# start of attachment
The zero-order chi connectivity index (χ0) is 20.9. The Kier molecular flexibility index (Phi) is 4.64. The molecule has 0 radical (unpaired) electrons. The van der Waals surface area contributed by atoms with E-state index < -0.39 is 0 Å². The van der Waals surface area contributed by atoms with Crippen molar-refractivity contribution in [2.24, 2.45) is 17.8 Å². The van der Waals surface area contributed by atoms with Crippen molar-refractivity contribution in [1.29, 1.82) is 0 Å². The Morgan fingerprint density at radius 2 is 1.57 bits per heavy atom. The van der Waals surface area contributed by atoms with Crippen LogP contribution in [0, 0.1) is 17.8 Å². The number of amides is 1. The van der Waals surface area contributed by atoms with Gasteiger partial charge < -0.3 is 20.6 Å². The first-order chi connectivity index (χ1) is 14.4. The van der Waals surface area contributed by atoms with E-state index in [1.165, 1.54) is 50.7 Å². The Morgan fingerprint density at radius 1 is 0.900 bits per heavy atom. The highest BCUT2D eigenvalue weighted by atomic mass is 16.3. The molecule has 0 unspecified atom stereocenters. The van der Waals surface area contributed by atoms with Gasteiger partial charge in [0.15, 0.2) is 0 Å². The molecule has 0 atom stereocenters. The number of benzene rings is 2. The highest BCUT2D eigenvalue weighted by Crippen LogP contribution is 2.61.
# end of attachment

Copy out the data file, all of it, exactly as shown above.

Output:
The zero-order chi connectivity index (χ0) is 20.9. The Kier molecular flexibility index (Phi) is 4.64. The molecule has 0 radical (unpaired) electrons. The van der Waals surface area contributed by atoms with E-state index < -0.39 is 0 Å². The van der Waals surface area contributed by atoms with Crippen molar-refractivity contribution in [2.24, 2.45) is 17.8 Å². The van der Waals surface area contributed by atoms with Crippen molar-refractivity contribution in [1.29, 1.82) is 0 Å². The Morgan fingerprint density at radius 2 is 1.57 bits per heavy atom. The van der Waals surface area contributed by atoms with Crippen LogP contribution in [0, 0.1) is 17.8 Å². The number of amides is 1. The van der Waals surface area contributed by atoms with Gasteiger partial charge < -0.3 is 20.6 Å². The first-order chi connectivity index (χ1) is 14.4. The van der Waals surface area contributed by atoms with E-state index in [1.165, 1.54) is 50.7 Å². The Morgan fingerprint density at radius 1 is 0.900 bits per heavy atom. The highest BCUT2D eigenvalue weighted by atomic mass is 16.3. The molecule has 0 unspecified atom stereocenters. The van der Waals surface area contributed by atoms with Gasteiger partial charge in [0.15, 0.2) is 0 Å². The molecule has 0 atom stereocenters. The number of benzene rings is 2. The highest BCUT2D eigenvalue weighted by Crippen LogP contribution is 2.61.